S&S Reports Revenues Up, Digital Revenues Down

15317210187_c886cd4124_hSimon & Schuster reported today that revenues had increased for the quarter ending 30 September. Total revenues were $203 million (up from $199 million last year), while operating income increased to $43 million.

Revenues for the first 9 months of 2015 were down 3%, to $547 million, while earnings were up 5%, to, $80 million.

PW has the specifics on the digital revenues:

In the quarter, e-book sales represented 20.4% of total revenue down from 25.1% in last year's third quarter, while all digital sales accounted for 24.8% in the most recent quarter compared to 28.3%. Reidy said she is not concerned yet about the drop in e-book sales, noting that part of the decline is due to product mix as well as fwere people buying e-reader devices for the first time. She said S&S analysis doesn't indicated that higher e-book prices are behind the e-book decline.

Reidy attributed the decline in ebook sales to fewer people buying e-reader devices for the first time, rather than the agency ebook contract that S&S negotiated with Amazon last year. She told PW that  S&S analysis doesn't show that the higher ebook prices are behind the decline in digital revenue.

And she could be correct (well, kinda). Kris Rusch has noted that Amazon is steeply discounting books by the Big Five, possibly as part of a price war with publishers. She found that a lot of books now cost less in paper than digital, so it is possible that readers are shifting their buying habits.

image by ActuaLitté

About Nate Hoffelder (11577 Articles)
Nate Hoffelder is the founder and editor of The Digital Reader:"I've been into reading ebooks since forever, but I only got my first ereader in July 2007. Everything quickly spiraled out of control from there. Before I started this blog in January 2010 I covered ebooks, ebook readers, and digital publishing for about 2 years as a part of MobileRead Forums. It's a great community, and being a member is a joy. But I thought I could make something out of how I covered the news for MobileRead, so I started this blog."

7 Comments on S&S Reports Revenues Up, Digital Revenues Down

  1. Doesn’t matter to me if the Big 5 books are cheaper in print than ebook. Unless they’re available in a format I want, i.e. ebook, and at prices I’m willing to pay, I don’t buy them. Which means I usually don’t buy from the Big 5.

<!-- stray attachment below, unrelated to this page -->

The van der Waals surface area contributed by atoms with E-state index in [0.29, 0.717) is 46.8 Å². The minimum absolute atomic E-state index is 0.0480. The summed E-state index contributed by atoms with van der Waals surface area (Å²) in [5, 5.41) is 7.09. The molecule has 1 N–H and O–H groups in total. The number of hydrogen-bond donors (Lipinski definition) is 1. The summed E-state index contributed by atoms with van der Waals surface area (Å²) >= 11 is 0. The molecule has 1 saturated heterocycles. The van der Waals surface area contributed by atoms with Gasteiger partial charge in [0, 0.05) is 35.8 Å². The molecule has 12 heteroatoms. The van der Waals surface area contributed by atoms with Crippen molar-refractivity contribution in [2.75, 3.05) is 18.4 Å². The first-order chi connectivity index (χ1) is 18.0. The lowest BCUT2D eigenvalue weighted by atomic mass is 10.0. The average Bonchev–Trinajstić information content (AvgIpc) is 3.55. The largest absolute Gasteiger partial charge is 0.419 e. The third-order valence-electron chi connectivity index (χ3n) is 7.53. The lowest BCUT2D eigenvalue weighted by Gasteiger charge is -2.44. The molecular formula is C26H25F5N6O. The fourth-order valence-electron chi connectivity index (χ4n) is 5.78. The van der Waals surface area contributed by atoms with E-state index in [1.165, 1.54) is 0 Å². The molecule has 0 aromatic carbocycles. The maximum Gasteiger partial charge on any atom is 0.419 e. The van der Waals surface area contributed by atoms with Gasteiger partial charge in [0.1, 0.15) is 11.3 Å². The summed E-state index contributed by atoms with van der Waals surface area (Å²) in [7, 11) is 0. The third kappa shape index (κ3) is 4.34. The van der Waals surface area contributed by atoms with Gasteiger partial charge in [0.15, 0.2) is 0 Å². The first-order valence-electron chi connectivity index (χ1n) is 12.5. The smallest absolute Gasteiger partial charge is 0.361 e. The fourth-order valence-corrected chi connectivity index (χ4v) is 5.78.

2. I’m with George. Nothing shifts a reader’s buying habits like price. If I’m any example, price-shy readers are still buying ebooks, just not theirs. Of course they attribute their e-slide to fewer dedicated e-readers. Or whatever else they can dream up. Otherwise they’d have to admit there’s nothing particularly special about their books when price is an object. Not too many books I’ll pay over $10 for.

  3. I think Simon & Schuster has their heads in the sand if they are thinking price doesn’t effect e-book purchasing. It certainly influences my purchases. If an e-book is more than $10 I don’t even consider purchasing which means I probably won’t purchase at all.

  4. I can’t read anything attributed to Reidy without being reminded of this quote from Denise Cote’s opinion: Other witnesses who were noteworthy for their lack of credibility included Moerer, Saul, and Reidy.

    I don’t find her statements here to be credible either.

  5. I echo George. I actually prefer e-books to print for so many reasons. With the inflated pricing I am looking for cheaper alternative books and even library downloads. I wonder how many consumers have drawn a line at these new 12,13 and 14.99 prices. Hopefully some of my favorite authors will shift to independence of the Big 5. How many months of decreased e-sales will it take for an acknowledgement from publishers.

  6. People are reading on their tablets and phones, especially phablet size phones. I wonder if they believe we are buying print because they made ebook prices to high? I know i’M not so it’s a complete lost sale for their authors in many cases. How is this good for the author?

  7. It’s not at all good for the author, but that’s not S&S’s concern. Until they can see figures that show that their bottom line will actually suffer if they jack up one author and put a hungrier one in her place, that’s what they’ll continue to do. That’s been business as usual in big publishing for 30 years.

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